I was greeted by a spectacular view of the Jiankou Pass from the western doorway of the Facing North Tower. Of all the sections of the Great Wall, Jiankou is considered the most dangerous. Every few years, someone falls to his/her death while attempting to navigate its jagged cliffs and steep drop-offs. But despite the inherent danger it poses, the scenic location still draws a small number of adventurous hikers and photographers. Among the highlights of the Jiankou Wall is the Eagle Flies Facing Upward Tower, visible in the distance, an imposing structure situated so high up that eagles are supposedly forced to fly face-up in order to clear the top. As I took in the view from my perch high above the pass, I could not help but think of the old words said to soldiers setting off to man the wall: 不到长城非好汉–“One who fails to reach the Great Wall cannot be called a man.”

Although I wanted to explore the rest of the Jiankou wall, fear of risking a nighttime hike convinced me to turn back. After catching my breath, I returned to civilization. A few weeks later, I grew weary of city life in Beijing and decided to hike another portion of the wild wall. While the trail between Mutianyu and Jiankou did grant a unique wild wall experience, the dense foliage and the thick fog that day prevented me from taking in the wall at its best. After doing some research, I set off for the Jinshanling section of the Great Wall.

Jinshanling is much further from Beijing than Badaling or Mutianyu. In fact, it’s not even within the boundaries of the expansive Beijing municipal area. To reach the Great Wall there, one must drive 80 miles northeast of Beijing to Luanping County in Hebei Province. Despite the long commute, it still attracts a loyal following because of its unparalleled beauty. Most visitors go to Jinshanling for its sunrise and sunset. To accommodate them, local farmers have transformed their traditional Chinese siheyuan homes into inns. Originally, I planned to stay at Old Zhou’s, but because he had no room, I was directed to his brother’s place instead. For 100 RMB, or around $16, Old Zhou’s brother provided me with a delicious meal, a clean room and a private shower.


The Jinshanling wall sits on 6.5-mile stretch bordered by the Simatai wall to the east and the Gubeikou wall to the west. Qi Jiguang, a Ming general famous for fending off the Wokou pirate fleets, oversaw the construction of this section in 1570. Sixty-seven watchtowers straddle the ridge. The Lesser Jinshan Tower is in the foreground. Ming soldiers from the southern provinces of Jiangsu and Zhejiang gave it its name to remind them of their hometown.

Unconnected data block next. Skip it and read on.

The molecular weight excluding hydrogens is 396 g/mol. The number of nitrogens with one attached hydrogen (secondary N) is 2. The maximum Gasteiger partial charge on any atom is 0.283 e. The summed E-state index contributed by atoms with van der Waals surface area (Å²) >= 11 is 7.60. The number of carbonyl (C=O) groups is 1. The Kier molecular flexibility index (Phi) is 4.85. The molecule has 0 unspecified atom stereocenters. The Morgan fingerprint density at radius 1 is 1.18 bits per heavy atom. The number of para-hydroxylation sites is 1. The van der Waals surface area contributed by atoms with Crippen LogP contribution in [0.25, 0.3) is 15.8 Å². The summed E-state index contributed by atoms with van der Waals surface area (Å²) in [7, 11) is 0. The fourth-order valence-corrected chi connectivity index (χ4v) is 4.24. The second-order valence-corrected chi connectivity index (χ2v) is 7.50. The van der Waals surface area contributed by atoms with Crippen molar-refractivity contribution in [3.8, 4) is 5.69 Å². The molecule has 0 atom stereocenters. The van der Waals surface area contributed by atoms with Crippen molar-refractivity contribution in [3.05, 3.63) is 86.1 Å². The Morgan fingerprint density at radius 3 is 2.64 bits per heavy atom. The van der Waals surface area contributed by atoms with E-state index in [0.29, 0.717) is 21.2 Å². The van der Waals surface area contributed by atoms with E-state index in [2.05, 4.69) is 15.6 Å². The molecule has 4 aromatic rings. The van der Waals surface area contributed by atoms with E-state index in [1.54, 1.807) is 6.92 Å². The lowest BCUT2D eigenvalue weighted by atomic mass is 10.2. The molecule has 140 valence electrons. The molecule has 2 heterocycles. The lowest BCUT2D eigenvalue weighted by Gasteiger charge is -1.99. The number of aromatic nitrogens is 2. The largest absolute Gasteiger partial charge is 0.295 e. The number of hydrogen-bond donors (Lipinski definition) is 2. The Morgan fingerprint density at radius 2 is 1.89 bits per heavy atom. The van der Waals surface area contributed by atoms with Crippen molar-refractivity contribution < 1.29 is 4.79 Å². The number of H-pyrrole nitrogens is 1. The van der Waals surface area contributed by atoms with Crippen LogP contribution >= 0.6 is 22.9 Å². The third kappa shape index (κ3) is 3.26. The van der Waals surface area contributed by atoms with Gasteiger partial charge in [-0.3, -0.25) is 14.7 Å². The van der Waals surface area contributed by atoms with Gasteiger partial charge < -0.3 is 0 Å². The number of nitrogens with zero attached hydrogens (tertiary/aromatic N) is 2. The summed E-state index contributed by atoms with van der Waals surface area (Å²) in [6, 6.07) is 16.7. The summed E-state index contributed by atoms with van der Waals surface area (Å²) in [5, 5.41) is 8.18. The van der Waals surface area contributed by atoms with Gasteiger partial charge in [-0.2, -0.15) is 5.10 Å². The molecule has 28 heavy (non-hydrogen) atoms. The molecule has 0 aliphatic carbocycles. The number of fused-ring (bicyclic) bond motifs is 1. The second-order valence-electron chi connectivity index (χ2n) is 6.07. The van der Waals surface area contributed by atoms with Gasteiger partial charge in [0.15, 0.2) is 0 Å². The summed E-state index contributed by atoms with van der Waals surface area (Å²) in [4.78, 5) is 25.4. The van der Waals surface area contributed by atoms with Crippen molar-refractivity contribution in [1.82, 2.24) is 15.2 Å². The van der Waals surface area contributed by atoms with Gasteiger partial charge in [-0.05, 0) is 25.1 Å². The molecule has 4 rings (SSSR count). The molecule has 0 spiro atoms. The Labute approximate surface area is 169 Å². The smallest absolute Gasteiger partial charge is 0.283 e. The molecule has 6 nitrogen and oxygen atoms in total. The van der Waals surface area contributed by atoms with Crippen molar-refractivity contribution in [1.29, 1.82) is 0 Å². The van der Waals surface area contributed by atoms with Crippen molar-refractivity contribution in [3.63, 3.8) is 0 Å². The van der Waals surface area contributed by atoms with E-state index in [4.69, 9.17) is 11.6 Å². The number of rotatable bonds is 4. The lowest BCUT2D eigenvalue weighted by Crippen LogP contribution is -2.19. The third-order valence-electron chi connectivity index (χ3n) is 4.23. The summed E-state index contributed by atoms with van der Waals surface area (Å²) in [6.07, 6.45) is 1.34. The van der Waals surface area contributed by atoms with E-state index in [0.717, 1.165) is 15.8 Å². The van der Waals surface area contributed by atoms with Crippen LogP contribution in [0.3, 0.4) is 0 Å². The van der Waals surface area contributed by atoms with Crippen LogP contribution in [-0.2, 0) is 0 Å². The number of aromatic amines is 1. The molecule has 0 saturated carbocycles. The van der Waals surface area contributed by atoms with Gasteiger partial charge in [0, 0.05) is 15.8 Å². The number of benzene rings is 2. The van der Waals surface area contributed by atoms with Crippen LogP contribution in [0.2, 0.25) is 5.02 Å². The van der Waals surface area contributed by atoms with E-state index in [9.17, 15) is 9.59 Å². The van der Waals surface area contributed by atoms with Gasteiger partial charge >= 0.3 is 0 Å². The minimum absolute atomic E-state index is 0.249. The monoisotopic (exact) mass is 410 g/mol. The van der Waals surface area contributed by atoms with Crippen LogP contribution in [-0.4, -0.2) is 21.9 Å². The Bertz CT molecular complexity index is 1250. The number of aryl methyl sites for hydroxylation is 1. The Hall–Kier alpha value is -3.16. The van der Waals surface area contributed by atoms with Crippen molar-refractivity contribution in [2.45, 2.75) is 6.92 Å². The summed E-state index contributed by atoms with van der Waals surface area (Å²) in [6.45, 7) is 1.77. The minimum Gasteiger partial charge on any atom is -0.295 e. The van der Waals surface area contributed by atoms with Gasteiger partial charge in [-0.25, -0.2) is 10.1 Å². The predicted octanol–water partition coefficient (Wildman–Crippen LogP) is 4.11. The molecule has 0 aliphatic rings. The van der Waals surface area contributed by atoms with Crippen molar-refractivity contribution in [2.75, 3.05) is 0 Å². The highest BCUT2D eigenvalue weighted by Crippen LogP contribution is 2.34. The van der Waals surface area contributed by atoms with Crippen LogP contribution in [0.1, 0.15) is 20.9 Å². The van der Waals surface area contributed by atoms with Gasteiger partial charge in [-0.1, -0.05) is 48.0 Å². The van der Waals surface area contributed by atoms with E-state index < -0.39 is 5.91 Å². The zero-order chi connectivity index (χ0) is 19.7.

Heading west towards Gubeikou, the wall gradually deteriorates. While most watchtowers on the Great Wall have four or less windows, the Five-Eyed Tower is unique in that it has five. The tower also features barrier walls that cross half the width of the path along the top of the wall, a feature almost unique to Jinshanling. These walls provided an extra layer of defense in case enemies climbed onto the wall.

Here’s a closer look at the aforementioned barrier walls.

Upon reaching the western end of the Jinshanling wall, I ran into a group of photographers. One man, a banker by profession, had climbed the wall 50 times this year. Another, a farmer, more than 70. Although we hailed from different backgrounds, we were united by a common fascination with the Great Wall. I stayed with my newfound companions to watch the sunset. From our position, the Gubeikou section of the Great Wall could be seen winding into the distance. Eventually, it links with the wall at Mutianyu. Interestingly, it was at Gubeikou in 1933 during the Japanese invasion that the Great Wall was last used to defend China.

I woke up at 4 a.m. the next morning to catch the sunrise from the Lesser Jinshan Tower. I was not alone. Although the ascent was pitch black, some of the photographers that I met the day before were already on the wall with their tripods in place. A few had hopped over the side and were congregating on a precarious ledge to secure a good shot. For a while, we stood on the wall, waiting for the first glimmer of light. Slowly but surely, the black sky turned blue, then pink. Finally, the sun rose over the mountains in the east, eliciting loud cheers from our tireless band. When the dawn touched the wall, it basked it in a warm, golden hue. As the wall stretched into the distance, it resembled a golden stream. Looking back, it was truly a once in a lifetime experience.

With the sun rising, I headed east. Shortly after passing the Greater Jinshan Tower, the restored section ends. For safety reasons, most people turn back here. Like my last hike, I saw no one once I entered the wild wall.